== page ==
HYDROCHLORIC is a great and inspiring zine project that was started in 2013 by Daniel Zender, as a way to collaborate with illustrators and designers. We invited Daniel to share some insight on the venture and how it continues to evolve over time.
Illustration Age: Could you give us a basic introduction to what Hydrochloric is all about?
Daniel Zender: Hydrochloric was started as a personal project, where I was producing my own zines based on themes, or sketchbook ideas, or experiments. I started my career as a designer and sort of drifted into illustration, so it was a way to get back into designing and illustrating my own content, as well as start producing small publications, which I have always enjoyed making, but also collecting. At some point, I decided it would be really fun to start reaching out to other illustrators and artists that I respect, to see if they would be interested in collaborating on a theme.
IA: What was the inspiration for inviting other illustrators and designers to contribute to the zine?
DZ: It was really just an excuse for me to reach out to people I respected, admired, or was already friends with. I really like the sense of community in the world of illustration, and Hydrochloric was a way for me to contribute to that in a small way. I am also really interested in the other side of the profession, the art direction side, and this was a way to sort of play that role without being too serious about it. No money or profit is really involved, and I don’t censor or communicate changes to the illustrators that are participating. I dont ask for sketches or anything unless someone wants an opinion. I am only trying to encourage experimentation, community, and most importantly fun. Some really great stuff has come out of people, who took some risks with their contributions, and that is exciting for me, and hopefully for them as well.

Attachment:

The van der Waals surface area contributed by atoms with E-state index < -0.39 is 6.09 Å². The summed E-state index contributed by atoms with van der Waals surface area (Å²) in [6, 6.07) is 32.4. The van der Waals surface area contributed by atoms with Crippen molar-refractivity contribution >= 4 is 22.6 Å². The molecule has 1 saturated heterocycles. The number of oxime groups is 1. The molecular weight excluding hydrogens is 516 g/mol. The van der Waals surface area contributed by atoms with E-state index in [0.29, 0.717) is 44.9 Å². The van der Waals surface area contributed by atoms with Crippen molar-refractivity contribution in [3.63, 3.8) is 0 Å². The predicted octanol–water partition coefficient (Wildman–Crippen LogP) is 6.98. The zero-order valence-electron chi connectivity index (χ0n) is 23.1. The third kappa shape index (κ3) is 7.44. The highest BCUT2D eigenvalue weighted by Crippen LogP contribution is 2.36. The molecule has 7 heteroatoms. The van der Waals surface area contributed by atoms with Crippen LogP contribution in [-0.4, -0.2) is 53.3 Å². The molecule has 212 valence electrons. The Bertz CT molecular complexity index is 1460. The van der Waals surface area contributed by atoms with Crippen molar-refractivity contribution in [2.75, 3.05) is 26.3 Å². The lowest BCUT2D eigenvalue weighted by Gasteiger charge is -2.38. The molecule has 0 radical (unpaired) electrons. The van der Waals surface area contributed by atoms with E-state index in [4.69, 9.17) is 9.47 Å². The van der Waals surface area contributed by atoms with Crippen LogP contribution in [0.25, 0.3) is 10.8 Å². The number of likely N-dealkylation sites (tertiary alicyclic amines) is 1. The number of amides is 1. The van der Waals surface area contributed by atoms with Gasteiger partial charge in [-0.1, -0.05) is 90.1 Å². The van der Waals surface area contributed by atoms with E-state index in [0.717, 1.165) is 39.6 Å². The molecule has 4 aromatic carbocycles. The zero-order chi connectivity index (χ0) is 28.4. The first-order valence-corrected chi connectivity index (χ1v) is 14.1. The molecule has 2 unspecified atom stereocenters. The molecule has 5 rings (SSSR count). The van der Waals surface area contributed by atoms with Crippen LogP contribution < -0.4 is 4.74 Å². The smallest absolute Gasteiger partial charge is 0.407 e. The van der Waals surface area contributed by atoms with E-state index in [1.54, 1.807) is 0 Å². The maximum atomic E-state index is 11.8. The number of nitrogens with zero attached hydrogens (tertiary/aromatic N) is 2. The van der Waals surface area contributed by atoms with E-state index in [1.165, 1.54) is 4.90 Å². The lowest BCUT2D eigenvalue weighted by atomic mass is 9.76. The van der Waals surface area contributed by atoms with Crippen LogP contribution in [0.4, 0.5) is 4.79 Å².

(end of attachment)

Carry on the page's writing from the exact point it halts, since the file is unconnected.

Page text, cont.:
IA: How do you go about choosing topics for each zine, as well as artists to collaborate with? Do the two decisions affect each other at all?
DZ: The topic aspect of it is really spontaneous. For the first two issues I just brainstormed things that I wanted to see people making, decided on the concept, and stuck with it. I knew that Dadu Shin would do something rad for the theme of Demons (#1), and that Edel Rodriguez had an affinity for Skulls (issue 2). I wanted to know how someone like Sue Jean Ko would translate that theme as well. Jensine Eckwall and I are friends, so I just like asking her a lot. I didn’t overthink it too much. For the third issue, “Skin”, Alexandra Zsigmond suggested the theme at a SOI party and I thought that was pretty good, so I went with it. For the newest issue, “Summer Vacation”, I wanted something that allowed for more narrative possibilities, and also something a little more light hearted. I will probably go back to the dark stuff for #5. When I am getting my email list together for the issue, I think about a few things: who do I really WANT to start a dialogue with, who would interpret the theme perfectly, and who would be approaching the theme from left field completely. I really love when art directors use an illustrator for a project that seems like a weird fit, it is when the most interesting stuff comes out, in my opinion.
IA: Once you’ve got a finished product, where does it go from there, and what has the response been so far?
DZ: I have been doing 200 copies of each issue. I evenly distribute copies to the contributors, to art directors, and to friends and fans, and the rest get given away or hopefully sold. I don’t ever expect it to be a money-maker by any means, I barely made back the cost of the cover paper and cost of shipping to people last issue. But the response has been overwhelmingly positive…Printed Matter, the book and zine store in Manhattan, started stocking copies, and illustrators I really like have reached out to ask if can participate. I would say %80 of the people I have asked have taken the time to make something, which is cool. I am just hoping to keep people’s interest and keep on doing it. It seems like every time I send out a new prompt more people are showing interest, and the work is getting better and better as well. It is really exciting!
Thanks very much to Daniel Zender for taking the time to speak with us about Hydrochloric, which you can learn more about here.